TOWER SPEAKER REVIEWS

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Thomas J. Norton Posted: Sep 04, 2012 0 comments

Performance
Build Quality
Value
Price: $7,197 At A Glance: Wide and deep soundstage • Clear, uncolored midrange • Superb fit and finish

The Wharfedale brand is one of the oldest and most widely respected in the loudspeaker business. Gilbert Briggs founded the company as the Wharfedale Wireless Works in Yorkshire, England, in 1932. While his name is less well known in the U.S. than, say, Saul Marantz, Avery Fisher, and James B. Lansing, Briggs was also clearly one of the founding fathers of the high-fidelity business that took off big time in the 1950s.

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Daniel Kumin Posted: Jun 05, 2012 0 comments

History may one day judge “offshoring” to be the macroeconomic disaster that some pundits would have us believe. Still, you can’t argue that it’s been a microeconomics windfall for American consumers.

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Thomas J. Norton Posted: May 30, 2012 2 comments

LSiM707 Surround Speaker System
Performance
Build Quality
Value
 
DSWmicroPRO3000 subwoofer
Performance
Features
Build Quality
Value
Price: $9,900 (updated 3/10/15)
At A Glance: Excellent dynamic range • Solid imaging and depth • Could use more top-end air

Polk Audio has a proud history stretching back to the early 1970s. Its products have leaned more to the familiar and affordable rather than to the expensive and esoteric, but there have been exceptions. The SRT series, introduced in 1995, was a surround system with seven separate speakers encompassing 35 active drivers, including two subwoofers said to be capable of 120 decibels at 30 hertz. It corralled its fair share of buyers willing to pony up the $10,000 asking price.

Michael Fremer Posted: May 18, 2012 13 comments
Do you dream in surround sound? Since you’re reading this magazine, the answer is probably yes. Psychiatrists say dreaming is good for you. Thumb through any issue of Home Theater and you’re more likely than not to encounter components, systems, and lavish, dedicated rooms equipped with the latest 4K projectors and high-powered, surround-sound systems that most of us can only dream about.
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Brent Butterworth Posted: Mar 20, 2012 0 comments
GoldenEar Technology may have had the fastest rise to the top of any speaker manufacturer in history. The company started less than 2 years ago. Yet its very first product, the Triton Two tower speaker, was named Sound+Vision’s 2010 Audio Product of the Year — and practically every other audio publication raved about it, too.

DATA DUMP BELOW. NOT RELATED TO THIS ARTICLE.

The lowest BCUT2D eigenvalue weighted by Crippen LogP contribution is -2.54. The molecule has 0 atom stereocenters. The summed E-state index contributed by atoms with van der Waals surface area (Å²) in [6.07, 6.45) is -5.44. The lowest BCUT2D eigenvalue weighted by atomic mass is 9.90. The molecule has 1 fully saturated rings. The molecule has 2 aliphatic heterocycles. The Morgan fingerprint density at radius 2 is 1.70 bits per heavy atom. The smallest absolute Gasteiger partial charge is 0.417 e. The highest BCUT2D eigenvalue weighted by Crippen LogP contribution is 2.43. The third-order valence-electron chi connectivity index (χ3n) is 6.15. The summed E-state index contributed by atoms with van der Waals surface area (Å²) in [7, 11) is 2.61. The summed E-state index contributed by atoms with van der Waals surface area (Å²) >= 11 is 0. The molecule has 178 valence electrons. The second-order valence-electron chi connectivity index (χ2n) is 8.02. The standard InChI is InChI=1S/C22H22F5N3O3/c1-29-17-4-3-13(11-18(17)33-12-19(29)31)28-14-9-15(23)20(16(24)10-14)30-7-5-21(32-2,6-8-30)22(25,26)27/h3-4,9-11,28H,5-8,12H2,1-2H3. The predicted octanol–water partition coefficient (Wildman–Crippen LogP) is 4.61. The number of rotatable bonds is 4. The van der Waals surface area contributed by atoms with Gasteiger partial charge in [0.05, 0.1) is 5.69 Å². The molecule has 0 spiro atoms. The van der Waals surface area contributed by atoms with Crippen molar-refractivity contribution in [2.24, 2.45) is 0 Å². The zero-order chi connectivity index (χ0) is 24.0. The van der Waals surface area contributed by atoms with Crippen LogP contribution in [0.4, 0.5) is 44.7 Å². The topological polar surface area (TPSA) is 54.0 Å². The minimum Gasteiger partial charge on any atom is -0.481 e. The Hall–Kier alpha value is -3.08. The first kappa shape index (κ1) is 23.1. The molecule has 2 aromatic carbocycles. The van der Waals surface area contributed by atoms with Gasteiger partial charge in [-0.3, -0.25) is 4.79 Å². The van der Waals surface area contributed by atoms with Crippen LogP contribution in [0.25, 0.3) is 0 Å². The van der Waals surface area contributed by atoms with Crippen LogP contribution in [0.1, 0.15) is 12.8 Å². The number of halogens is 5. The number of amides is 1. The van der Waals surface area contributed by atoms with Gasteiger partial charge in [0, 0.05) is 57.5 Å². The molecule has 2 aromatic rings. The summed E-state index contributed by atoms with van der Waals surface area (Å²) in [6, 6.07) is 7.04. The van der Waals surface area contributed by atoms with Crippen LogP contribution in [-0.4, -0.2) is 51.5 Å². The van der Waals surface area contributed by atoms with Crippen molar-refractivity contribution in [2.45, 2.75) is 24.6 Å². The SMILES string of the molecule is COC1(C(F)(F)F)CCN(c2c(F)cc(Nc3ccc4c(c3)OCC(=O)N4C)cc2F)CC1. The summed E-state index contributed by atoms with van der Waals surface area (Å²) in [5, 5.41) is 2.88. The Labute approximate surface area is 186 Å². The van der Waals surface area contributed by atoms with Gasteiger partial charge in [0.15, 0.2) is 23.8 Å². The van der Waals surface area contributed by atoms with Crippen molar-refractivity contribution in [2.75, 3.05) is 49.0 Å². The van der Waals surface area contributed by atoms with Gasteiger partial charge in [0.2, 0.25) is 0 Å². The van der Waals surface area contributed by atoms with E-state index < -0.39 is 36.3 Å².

It shouldn’t have come as too big a surprise, though. GoldenEar is the creation of Sandy Gross, a co-founder of Polk Audio and Definitive Technology, and engineer Don Givogue, the other co-founder of Def Tech. Still, to have people comparing your $2,500-per-pair speaker to $10,000-per-pair models is an accomplishment.

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Al Griffin Posted: Mar 20, 2012 0 comments

Two years ago, I found myself listening to Monitor Audio’s flagship Platinum Series towers in the company’s CES demo room and thinking, Who drops 10 grand on a pair of speakers, no matter how good they sound?

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Daniel Kumin Posted: Jan 30, 2012 0 comments

It seems like there have been Paradigm Monitor-series speakers roaming the earth since shortly after Rice and Kellog patented the dynamic loudspeaker as we know it in 1924. (The original practical design was by Peter Jensen, co-founder of Magnavox, some years earlier.) And as the arrival of its “Series 7” might suggest, the Canadian maker’s Monitor family does in fact date back a couple of decades. Like the speakers that preceded them, Paradigm’s new Monitor models are benchmarks of performance/value quotient in the best Canadian-speaker tradition: rationally priced, excellent-performing, technically advanced designs that compete very effectively with some far more costly “high-end” designs.

So what has changed for Series 7? According to Paradigm, the answer is smaller, deeper, broader: The new models are smaller in size (and so more décor-friendly), yet thanks to redesigned waveguides and the adoption of aluminum bass/mid cones and tweeter domes, they offer improved low-frequency extension and smoother, wider off-axis response. In other words, just like before — but more so.

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Darryl Wilkinson Posted: Jan 27, 2012 0 comments

Performance
Build Quality
Value
Price: $3,195 (updated 3/10/15)
At A Glance: Little brother to the Triton Two • Built-in, powered subwoofer • Folded-diaphragm tweeters